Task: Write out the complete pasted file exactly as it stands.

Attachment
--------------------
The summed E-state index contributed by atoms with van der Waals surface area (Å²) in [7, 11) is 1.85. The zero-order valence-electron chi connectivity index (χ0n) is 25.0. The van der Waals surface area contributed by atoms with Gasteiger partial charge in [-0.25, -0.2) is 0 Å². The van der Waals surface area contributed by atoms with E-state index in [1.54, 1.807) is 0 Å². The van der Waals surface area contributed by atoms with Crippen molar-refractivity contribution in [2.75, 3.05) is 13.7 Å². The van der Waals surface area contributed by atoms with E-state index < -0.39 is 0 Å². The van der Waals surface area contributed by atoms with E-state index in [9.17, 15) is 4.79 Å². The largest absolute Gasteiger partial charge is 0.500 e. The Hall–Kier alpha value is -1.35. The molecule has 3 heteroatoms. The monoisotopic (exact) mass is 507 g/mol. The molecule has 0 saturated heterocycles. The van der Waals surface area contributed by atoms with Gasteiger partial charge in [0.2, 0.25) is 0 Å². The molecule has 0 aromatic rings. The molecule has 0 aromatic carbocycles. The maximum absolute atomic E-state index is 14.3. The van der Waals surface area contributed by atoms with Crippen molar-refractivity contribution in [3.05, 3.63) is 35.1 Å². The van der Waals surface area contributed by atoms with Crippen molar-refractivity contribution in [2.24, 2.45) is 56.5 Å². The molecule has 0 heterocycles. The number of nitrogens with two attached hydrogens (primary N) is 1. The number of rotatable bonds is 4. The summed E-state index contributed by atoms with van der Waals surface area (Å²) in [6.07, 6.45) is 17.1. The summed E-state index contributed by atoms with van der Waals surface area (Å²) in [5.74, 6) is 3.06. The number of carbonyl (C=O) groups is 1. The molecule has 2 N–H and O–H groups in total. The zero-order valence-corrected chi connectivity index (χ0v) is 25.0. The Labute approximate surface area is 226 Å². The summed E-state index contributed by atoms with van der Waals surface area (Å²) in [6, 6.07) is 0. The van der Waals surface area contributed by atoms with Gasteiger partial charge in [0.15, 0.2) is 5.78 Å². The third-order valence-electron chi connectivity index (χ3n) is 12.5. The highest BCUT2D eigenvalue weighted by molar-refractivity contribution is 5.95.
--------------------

The summed E-state index contributed by atoms with van der Waals surface area (Å²) in [7, 11) is 1.85. The zero-order valence-electron chi connectivity index (χ0n) is 25.0. The van der Waals surface area contributed by atoms with Gasteiger partial charge in [-0.25, -0.2) is 0 Å². The van der Waals surface area contributed by atoms with E-state index in [1.54, 1.807) is 0 Å². The van der Waals surface area contributed by atoms with Crippen molar-refractivity contribution in [2.75, 3.05) is 13.7 Å². The van der Waals surface area contributed by atoms with E-state index < -0.39 is 0 Å². The van der Waals surface area contributed by atoms with E-state index in [9.17, 15) is 4.79 Å². The largest absolute Gasteiger partial charge is 0.500 e. The Hall–Kier alpha value is -1.35. The molecule has 3 heteroatoms. The monoisotopic (exact) mass is 507 g/mol. The molecule has 0 saturated heterocycles. The van der Waals surface area contributed by atoms with Gasteiger partial charge in [0.2, 0.25) is 0 Å². The molecule has 0 aromatic rings. The molecule has 0 aromatic carbocycles. The maximum absolute atomic E-state index is 14.3. The van der Waals surface area contributed by atoms with Crippen molar-refractivity contribution in [3.05, 3.63) is 35.1 Å². The van der Waals surface area contributed by atoms with Crippen molar-refractivity contribution in [2.24, 2.45) is 56.5 Å². The molecule has 0 heterocycles. The number of nitrogens with two attached hydrogens (primary N) is 1. The number of rotatable bonds is 4. The summed E-state index contributed by atoms with van der Waals surface area (Å²) in [6.07, 6.45) is 17.1. The summed E-state index contributed by atoms with van der Waals surface area (Å²) in [5.74, 6) is 3.06. The number of carbonyl (C=O) groups is 1. The molecule has 2 N–H and O–H groups in total. The zero-order valence-corrected chi connectivity index (χ0v) is 25.0. The Labute approximate surface area is 226 Å². The summed E-state index contributed by atoms with van der Waals surface area (Å²) in [6, 6.07) is 0. The van der Waals surface area contributed by atoms with Gasteiger partial charge in [0.15, 0.2) is 5.78 Å². The third-order valence-electron chi connectivity index (χ3n) is 12.5. The highest BCUT2D eigenvalue weighted by molar-refractivity contribution is 5.95.